Sean Dunlap and his wife Lynnea McElreath live in a wood-slat farmhouse in Boone, N.C. built in 1938 by Lynnea’s great-grandfather. They bought the house and moved in eight years ago and have been slowly refurbishing the house ever since. Sean describes living in their drafty house in the wintertime as “frustrating and expensive.”
In January, the DIY couple won $800 worth of energy upgrades in Appalachian Voices’ “High Country Home Energy Contest.” John Kidda, a Boone-area home energy contractor, donated an extensive energy audit so they will have a detailed report to use for future projects. He was astounded to find that Sean and Lynnea’s house leaks air 10 times more than an average home.
“Your house is so drafty,” John said to Lynnea during the energy audit, “that it is overpowering the exhaust fans. I’ve never seen that before.”
Starting a family has halted the couple’s progress on most projects due to a diminished budget and time. “Having an infant in a house that gets really, really cold in the wintertime is an additional stress,” says Sean. They have used extra blankets and space heaters to stay comfortable, but, in part due to education they they received from Appalachian Voices, are aware that energy efficiency is the solution.
When she’s not taking care of her children, Lynnea enjoys researching how to modernize their home, which led her to discover Appalachian Voices’ contest last fall. Sean knew their house was drafty, but was at a loss to stop it. “I don’t think we really understood the causes,” he says.
After working with our Energy Savings for Appalachia team, Sean and Lynnea are finding out what they can do to alleviate the exacerbated “chimney effect” of a leaky house.
They had recently installed a wood-burning furnace in their basement, which decreases their heating costs substantially. Before, their utility bills averaged around $330 a month. The insulation and air-sealing they were awarded will ensure that the heated air stays in their house and the cold air stays out. This results in the Dunlaps using a lot less energy to keep their home warm and comfortable in the winter. The energy audit they received as part of the contest gives them a roadmap for future improvements.
Another couple benefits from energy efficiency
Vance and Thelma Woodie also live in an old home. Their historic home near downtown West Jefferson, N.C. was once heated by a coal-stoker furnace. Coal still litters the basement floor. Vance, a Korean War veteran, bought the home with the help of the G.I. bill. It had a major roof leak and they spent all they had to get it fixed. “Back then we didn’t have nothing; we still don’t have nothing,” says Vance.
They have replaced that furnace with a modern one, but the 80-year-old duct system needs updating. There is even still asbestos tape on the duct that heats their kitchen. They had improved the house little by little each year, but when Vance retired, they could no longer afford upgrades on a fixed income.
Even though they close off part of their second floor during the winter, they still spent an average of 15 percent of their income on utility bills before the awarded retrofit. Chuck Perry, program director for North Carolina Energy Efficiency Alliance, completed a walk-through energy assessment of their house as part of their prize. He identified the duct system as the place where the highest energy impact will be seen. The air loses heat as it travels through the ducts, and even warms the basement, because the duct system is not insulated or sealed. This means that the heater has to work even harder to heat the house to the temperature the Woodies want, resulting in a substantial amount of wasted energy.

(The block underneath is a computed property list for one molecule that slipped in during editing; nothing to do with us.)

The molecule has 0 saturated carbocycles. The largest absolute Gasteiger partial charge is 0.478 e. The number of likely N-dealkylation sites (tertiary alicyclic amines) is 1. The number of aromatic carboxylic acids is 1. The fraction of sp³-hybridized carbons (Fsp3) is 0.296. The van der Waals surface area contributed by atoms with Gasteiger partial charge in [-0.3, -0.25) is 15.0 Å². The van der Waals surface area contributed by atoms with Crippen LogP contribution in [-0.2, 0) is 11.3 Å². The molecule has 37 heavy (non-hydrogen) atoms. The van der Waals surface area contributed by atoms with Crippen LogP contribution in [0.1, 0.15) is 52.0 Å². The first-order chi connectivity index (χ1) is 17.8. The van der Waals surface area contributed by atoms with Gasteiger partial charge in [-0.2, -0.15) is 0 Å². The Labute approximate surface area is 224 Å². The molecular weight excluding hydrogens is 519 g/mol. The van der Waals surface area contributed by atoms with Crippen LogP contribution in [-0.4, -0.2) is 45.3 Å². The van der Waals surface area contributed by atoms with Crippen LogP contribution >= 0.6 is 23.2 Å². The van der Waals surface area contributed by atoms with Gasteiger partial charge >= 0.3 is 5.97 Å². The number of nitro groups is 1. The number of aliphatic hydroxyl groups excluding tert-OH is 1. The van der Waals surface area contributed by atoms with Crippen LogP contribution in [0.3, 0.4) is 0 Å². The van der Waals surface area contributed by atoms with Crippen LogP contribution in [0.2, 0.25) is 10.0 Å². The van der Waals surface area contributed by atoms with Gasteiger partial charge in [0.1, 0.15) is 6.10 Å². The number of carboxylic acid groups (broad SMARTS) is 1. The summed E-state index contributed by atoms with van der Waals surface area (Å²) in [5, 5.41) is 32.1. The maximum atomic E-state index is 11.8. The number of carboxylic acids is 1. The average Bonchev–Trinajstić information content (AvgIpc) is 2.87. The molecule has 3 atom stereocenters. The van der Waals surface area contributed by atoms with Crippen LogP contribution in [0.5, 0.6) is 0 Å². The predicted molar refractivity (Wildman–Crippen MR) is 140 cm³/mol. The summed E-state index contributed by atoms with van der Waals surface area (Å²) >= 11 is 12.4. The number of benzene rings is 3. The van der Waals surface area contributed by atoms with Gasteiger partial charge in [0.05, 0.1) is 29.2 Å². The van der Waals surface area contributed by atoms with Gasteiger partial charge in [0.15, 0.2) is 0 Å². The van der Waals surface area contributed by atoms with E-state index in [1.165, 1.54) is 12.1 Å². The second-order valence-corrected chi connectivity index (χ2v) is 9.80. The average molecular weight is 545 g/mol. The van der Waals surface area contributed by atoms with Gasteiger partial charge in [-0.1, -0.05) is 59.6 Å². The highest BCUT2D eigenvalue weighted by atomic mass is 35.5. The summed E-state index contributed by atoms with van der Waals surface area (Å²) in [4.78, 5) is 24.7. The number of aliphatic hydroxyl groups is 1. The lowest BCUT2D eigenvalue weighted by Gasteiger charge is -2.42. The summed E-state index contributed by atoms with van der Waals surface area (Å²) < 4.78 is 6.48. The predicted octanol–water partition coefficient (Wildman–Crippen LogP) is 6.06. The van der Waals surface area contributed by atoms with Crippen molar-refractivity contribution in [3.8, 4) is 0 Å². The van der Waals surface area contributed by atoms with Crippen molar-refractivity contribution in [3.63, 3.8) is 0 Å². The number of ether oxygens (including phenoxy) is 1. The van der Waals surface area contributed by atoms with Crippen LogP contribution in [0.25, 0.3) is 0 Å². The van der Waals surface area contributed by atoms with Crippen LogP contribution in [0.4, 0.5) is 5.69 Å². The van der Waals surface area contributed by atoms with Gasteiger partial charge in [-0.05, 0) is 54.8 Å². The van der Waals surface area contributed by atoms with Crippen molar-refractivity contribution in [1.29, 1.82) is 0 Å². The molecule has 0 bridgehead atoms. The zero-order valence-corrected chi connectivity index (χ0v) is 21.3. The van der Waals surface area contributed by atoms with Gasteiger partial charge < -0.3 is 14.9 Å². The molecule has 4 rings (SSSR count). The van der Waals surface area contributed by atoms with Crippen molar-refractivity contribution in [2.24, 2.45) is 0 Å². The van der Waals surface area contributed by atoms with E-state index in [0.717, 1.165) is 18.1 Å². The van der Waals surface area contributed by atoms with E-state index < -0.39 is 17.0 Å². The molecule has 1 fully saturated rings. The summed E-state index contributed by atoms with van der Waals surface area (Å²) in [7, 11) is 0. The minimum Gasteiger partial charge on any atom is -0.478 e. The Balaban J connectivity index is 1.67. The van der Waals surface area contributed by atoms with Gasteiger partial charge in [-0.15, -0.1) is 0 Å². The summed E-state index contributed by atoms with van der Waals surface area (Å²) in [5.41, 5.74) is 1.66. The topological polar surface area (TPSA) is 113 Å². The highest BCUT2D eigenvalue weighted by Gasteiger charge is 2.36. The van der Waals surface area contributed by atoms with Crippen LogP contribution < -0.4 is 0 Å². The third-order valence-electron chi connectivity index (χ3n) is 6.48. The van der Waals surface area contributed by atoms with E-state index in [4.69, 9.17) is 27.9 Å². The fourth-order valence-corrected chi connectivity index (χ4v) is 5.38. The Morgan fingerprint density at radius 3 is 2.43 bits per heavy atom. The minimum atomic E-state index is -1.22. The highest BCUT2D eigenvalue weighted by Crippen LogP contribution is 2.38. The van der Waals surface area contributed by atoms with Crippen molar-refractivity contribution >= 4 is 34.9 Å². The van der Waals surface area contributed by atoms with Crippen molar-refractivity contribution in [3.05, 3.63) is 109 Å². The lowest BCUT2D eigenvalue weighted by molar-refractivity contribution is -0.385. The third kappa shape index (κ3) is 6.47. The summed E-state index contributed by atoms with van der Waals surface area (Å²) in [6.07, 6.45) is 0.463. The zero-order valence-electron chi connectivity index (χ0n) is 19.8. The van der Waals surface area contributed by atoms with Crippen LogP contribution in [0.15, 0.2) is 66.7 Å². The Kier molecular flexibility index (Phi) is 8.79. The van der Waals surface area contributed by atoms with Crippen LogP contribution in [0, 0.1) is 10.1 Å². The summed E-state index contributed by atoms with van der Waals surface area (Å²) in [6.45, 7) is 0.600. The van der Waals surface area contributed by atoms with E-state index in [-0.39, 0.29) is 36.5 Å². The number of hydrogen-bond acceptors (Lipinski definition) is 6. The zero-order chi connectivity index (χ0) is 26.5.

He also explained to the Woodies a major air quality problem. One of the air intake vents is in the hand-dug basement, which means their heating system is taking up air, and dust along with it, from the basement to heat and distribute throughout the house. “Oh I notice it,” says Thelma. “When it first comes through I usually put my hand over my nose.”
As runners-up in our “High Country Home Energy Contest,” the Woodies have had their duct system sealed and insulated.
“I know it’ll help a whole lot,” says Vance of the energy upgrades he won. Living in the High Country his whole life, he knows that there will be another cold snap before trout season starts, the first weekend of April. The Energy Savings team will be keeping track of his energy use through a partnership with ResiSpeak, a program that takes weather into account when comparing monthly and annual energy usage.
The Energy Savings team is working with a local electric membership cooperative, Blue Ridge Electric Membership Corp., to explore the development of a utility-implemented program that provides a loan for home energy retrofits. Blue RIdge Electric wants to be sure that any new programs do not cost its members. On-bill financing would increase access to energy efficiency to a service territory with a 23 percent poverty rate.
The contest culled members of Blue Ridge Electric that spend a disproportionate amount of money on their energy bills compared to the whole service territory. The average applicant pays more than double on their energy bills than the average Blue Ridge Electric member, and three times the national energy bill average.
Vance says he would take advantage of an on-bill financing program. “People like me can’t come up with the money when they need it,” Vance says, “It would help a lot of people.”
Check out our High Country Campaign where you can sign on to our petition to Blue Ridge Electric or send a letter of support for energy efficiency and ask Blue Ridge Electric to do more for its members.